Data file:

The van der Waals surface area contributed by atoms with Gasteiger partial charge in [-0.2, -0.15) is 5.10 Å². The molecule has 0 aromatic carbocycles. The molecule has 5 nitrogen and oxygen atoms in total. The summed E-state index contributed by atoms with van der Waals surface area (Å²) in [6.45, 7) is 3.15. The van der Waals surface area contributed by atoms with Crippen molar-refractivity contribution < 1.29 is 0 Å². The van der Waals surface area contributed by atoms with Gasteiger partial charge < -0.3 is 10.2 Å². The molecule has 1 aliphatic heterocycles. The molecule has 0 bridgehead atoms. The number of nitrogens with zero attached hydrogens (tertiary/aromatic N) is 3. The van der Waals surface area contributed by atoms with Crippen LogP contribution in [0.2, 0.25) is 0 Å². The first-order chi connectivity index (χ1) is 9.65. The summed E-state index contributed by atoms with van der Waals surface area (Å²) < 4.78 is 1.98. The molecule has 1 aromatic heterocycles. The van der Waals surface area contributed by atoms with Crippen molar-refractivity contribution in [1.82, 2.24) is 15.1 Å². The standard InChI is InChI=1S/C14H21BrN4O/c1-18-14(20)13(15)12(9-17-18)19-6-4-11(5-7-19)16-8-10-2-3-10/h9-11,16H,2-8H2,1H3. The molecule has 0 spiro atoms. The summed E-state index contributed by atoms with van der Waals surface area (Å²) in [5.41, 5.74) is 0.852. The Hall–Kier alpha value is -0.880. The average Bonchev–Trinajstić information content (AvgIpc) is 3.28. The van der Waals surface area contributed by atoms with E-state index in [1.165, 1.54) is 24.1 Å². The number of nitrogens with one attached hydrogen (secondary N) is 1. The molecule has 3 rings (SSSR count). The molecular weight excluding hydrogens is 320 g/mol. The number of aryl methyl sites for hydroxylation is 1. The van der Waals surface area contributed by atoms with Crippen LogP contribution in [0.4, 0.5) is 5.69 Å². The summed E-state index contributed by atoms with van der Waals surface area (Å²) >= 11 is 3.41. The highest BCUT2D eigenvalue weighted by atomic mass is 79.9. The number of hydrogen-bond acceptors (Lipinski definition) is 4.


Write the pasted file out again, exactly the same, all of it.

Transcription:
The van der Waals surface area contributed by atoms with Gasteiger partial charge in [-0.2, -0.15) is 5.10 Å². The molecule has 0 aromatic carbocycles. The molecule has 5 nitrogen and oxygen atoms in total. The summed E-state index contributed by atoms with van der Waals surface area (Å²) in [6.45, 7) is 3.15. The van der Waals surface area contributed by atoms with Crippen molar-refractivity contribution < 1.29 is 0 Å². The van der Waals surface area contributed by atoms with Gasteiger partial charge < -0.3 is 10.2 Å². The molecule has 1 aliphatic heterocycles. The molecule has 0 bridgehead atoms. The number of nitrogens with zero attached hydrogens (tertiary/aromatic N) is 3. The van der Waals surface area contributed by atoms with Crippen LogP contribution in [0.2, 0.25) is 0 Å². The first-order chi connectivity index (χ1) is 9.65. The summed E-state index contributed by atoms with van der Waals surface area (Å²) < 4.78 is 1.98. The molecule has 1 aromatic heterocycles. The van der Waals surface area contributed by atoms with Crippen molar-refractivity contribution in [1.82, 2.24) is 15.1 Å². The standard InChI is InChI=1S/C14H21BrN4O/c1-18-14(20)13(15)12(9-17-18)19-6-4-11(5-7-19)16-8-10-2-3-10/h9-11,16H,2-8H2,1H3. The molecule has 0 spiro atoms. The summed E-state index contributed by atoms with van der Waals surface area (Å²) in [5.41, 5.74) is 0.852. The Hall–Kier alpha value is -0.880. The average Bonchev–Trinajstić information content (AvgIpc) is 3.28. The van der Waals surface area contributed by atoms with E-state index in [1.165, 1.54) is 24.1 Å². The number of nitrogens with one attached hydrogen (secondary N) is 1. The molecule has 3 rings (SSSR count). The molecular weight excluding hydrogens is 320 g/mol. The number of aryl methyl sites for hydroxylation is 1. The van der Waals surface area contributed by atoms with Crippen LogP contribution in [0.4, 0.5) is 5.69 Å². The summed E-state index contributed by atoms with van der Waals surface area (Å²) >= 11 is 3.41. The highest BCUT2D eigenvalue weighted by atomic mass is 79.9. The number of hydrogen-bond acceptors (Lipinski definition) is 4.